The charity Carers UK estimates that there are almost three million people in the UK who juggle their jobs and unpaid caring. But while most of the publicity and government spin on flexible working focuses on a better deal for parents, the work of carers has often been overlooked.
But finally, carers across the UK will be able to request to work flexible hours when the Flexible Working Regulations are introduced this April. The new rights for carers, which form part of the Work and Families Act 2006, have been largely overshadowed by changes to parental leave which come into force at the same time.
Employers that do not already provide flexible working for staff with wider caring responsibilities should not underestimate the impact of these new rules.
From next month, many employees may be planning to take up their new rights, and employers must do what they can to meet them.
Changing demographics mean the number of working carers is set to increase. According to Carers UK, for someone aged 24 now, their chances of becoming a carer will have trebled by the time they are 59.
With the right planning, there is no reason why this extension to flexible working rights should cause problems. Far from placing an unnecessary burden on organisations, flexible working should, in theory, lead to a happier, more productive workforce and the business benefits that brings with it.
To make the new rules work positively for your organisation, it pays to understand all perspectives – from the legal requirements to employees’ expectations and the benefits that flexible working can achieve.
The legal perspective
First, it is important to understand which employees are covered under the definition of ‘carer’. Under the new rules, a carer is defined as someone who is caring for an adult who is:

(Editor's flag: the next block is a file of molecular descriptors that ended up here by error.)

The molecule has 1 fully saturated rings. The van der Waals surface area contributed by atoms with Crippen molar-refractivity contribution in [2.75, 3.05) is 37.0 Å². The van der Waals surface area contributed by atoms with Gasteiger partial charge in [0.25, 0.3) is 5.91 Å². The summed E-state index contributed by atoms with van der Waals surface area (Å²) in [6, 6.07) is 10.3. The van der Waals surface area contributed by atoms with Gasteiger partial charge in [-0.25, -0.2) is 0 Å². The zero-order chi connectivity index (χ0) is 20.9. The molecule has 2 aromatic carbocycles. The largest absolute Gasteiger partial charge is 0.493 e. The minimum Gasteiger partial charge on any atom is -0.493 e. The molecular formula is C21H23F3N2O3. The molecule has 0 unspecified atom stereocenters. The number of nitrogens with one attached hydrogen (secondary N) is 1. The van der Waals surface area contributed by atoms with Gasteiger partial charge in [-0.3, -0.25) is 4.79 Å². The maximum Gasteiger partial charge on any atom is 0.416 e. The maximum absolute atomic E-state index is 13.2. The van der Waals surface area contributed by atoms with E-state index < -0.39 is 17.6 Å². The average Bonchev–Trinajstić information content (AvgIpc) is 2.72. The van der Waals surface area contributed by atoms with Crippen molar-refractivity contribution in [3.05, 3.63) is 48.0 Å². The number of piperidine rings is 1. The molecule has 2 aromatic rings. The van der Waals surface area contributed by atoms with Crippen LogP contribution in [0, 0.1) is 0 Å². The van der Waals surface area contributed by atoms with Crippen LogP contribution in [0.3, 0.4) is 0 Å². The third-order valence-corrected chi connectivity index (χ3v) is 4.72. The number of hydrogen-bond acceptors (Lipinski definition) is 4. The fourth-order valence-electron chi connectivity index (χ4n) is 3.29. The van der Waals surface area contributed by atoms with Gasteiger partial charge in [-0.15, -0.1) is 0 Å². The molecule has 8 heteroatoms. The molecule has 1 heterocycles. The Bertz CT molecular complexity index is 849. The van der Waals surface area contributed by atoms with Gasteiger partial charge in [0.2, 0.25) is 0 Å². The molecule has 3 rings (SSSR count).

married to, or the partner or civil partner of the employee; or
is a near relative of the employee; or
falls into neither category but lives at the same address as the employee.
The ‘near relative’ definition includes parents, parents-in-law, adult children, adopted adult children, siblings (including those who are in-laws), uncles, aunts, grandparents and step-relatives.
Krishna Santra, a senior employment lawyer at Matthew Arnold & Baldwin, says that despite this wide definition, employers should not be afraid to ask employees about their caring arrangements.
“Legally, staff don’t have to provide evidence, but employers are still allowed to ask questions to prevent the new rules from being abused and to understand their situation,” she says.
“You should always ask what caring for the individual involves, so you can understand their needs for flexible working more fully. If the employee claims they care for someone at their address, you may want to ask for evidence, such as a council tax statement.”
Tact is, of course, crucial, and the employee should not be made to feel like their employer questions their honesty, but Santra stresses that managers should not be scared to delve a bit deeper so they get a better understanding of the employee’s needs.
Employees are required to request flexible working in writing, and employers then have 28 days to hold a meeting to discuss options with the employee in a positive manner. “Make sure this meeting is constructive because you will then have just 14 days to set out a decision in writing for the employee,” says Santra.
If you don’t agree to the request, you have to set out the reasons why and inform the employee they have the right to appeal.
“If you don’t set out the reasons carefully, you could potentially expose yourself to sex discrimination claims, as there are likely to be a high percentage of women applying,” she warns.
Reasons for refusing a request include having a ‘detrimental effect on ability to meet customer demand’ or ‘inability to reorganise work among existing staff’ – a full list is available on the Department of Trade and Industry’s website.
“But it’s not acceptable to just pick out a reason – you need to back it up with strong evidence, including specific facts and circumstances,” says Santra.
All of this must be put in writing. If accepting a request, you also need to ensure you reply formally in writing detailing the new working pattern, stating the date on which it will start and ensuring the notice is dated. “This documentation is key if you want to stay on the right side of the law, so be thorough,” says Santra.
The carer’s perspective
The right to flexible working can make a huge difference to the lives of employees with caring responsibilities.